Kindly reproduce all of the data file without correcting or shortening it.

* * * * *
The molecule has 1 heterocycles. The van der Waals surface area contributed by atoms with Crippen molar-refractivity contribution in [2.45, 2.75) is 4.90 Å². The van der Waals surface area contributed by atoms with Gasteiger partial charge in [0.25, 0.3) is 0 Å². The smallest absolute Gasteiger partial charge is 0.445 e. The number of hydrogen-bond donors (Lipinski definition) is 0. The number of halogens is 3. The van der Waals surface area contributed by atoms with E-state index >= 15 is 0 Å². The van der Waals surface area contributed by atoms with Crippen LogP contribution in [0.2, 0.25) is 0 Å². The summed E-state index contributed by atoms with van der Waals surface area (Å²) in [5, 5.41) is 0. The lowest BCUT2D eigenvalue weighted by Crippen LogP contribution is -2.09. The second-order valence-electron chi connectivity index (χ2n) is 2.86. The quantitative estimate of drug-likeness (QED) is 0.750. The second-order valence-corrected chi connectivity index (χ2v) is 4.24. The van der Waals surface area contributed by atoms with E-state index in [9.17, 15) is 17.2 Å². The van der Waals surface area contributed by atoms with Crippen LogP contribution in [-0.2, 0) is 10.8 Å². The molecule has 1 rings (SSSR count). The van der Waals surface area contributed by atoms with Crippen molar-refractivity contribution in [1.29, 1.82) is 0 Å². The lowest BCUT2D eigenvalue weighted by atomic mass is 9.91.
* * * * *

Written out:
The molecule has 1 heterocycles. The van der Waals surface area contributed by atoms with Crippen molar-refractivity contribution in [2.45, 2.75) is 4.90 Å². The van der Waals surface area contributed by atoms with Gasteiger partial charge in [0.25, 0.3) is 0 Å². The smallest absolute Gasteiger partial charge is 0.445 e. The number of hydrogen-bond donors (Lipinski definition) is 0. The number of halogens is 3. The van der Waals surface area contributed by atoms with E-state index >= 15 is 0 Å². The van der Waals surface area contributed by atoms with Crippen LogP contribution in [0.2, 0.25) is 0 Å². The summed E-state index contributed by atoms with van der Waals surface area (Å²) in [5, 5.41) is 0. The lowest BCUT2D eigenvalue weighted by Crippen LogP contribution is -2.09. The second-order valence-electron chi connectivity index (χ2n) is 2.86. The quantitative estimate of drug-likeness (QED) is 0.750. The second-order valence-corrected chi connectivity index (χ2v) is 4.24. The van der Waals surface area contributed by atoms with E-state index in [9.17, 15) is 17.2 Å². The van der Waals surface area contributed by atoms with Crippen LogP contribution in [-0.2, 0) is 10.8 Å². The molecule has 1 rings (SSSR count). The van der Waals surface area contributed by atoms with Crippen molar-refractivity contribution in [1.29, 1.82) is 0 Å². The lowest BCUT2D eigenvalue weighted by atomic mass is 9.91.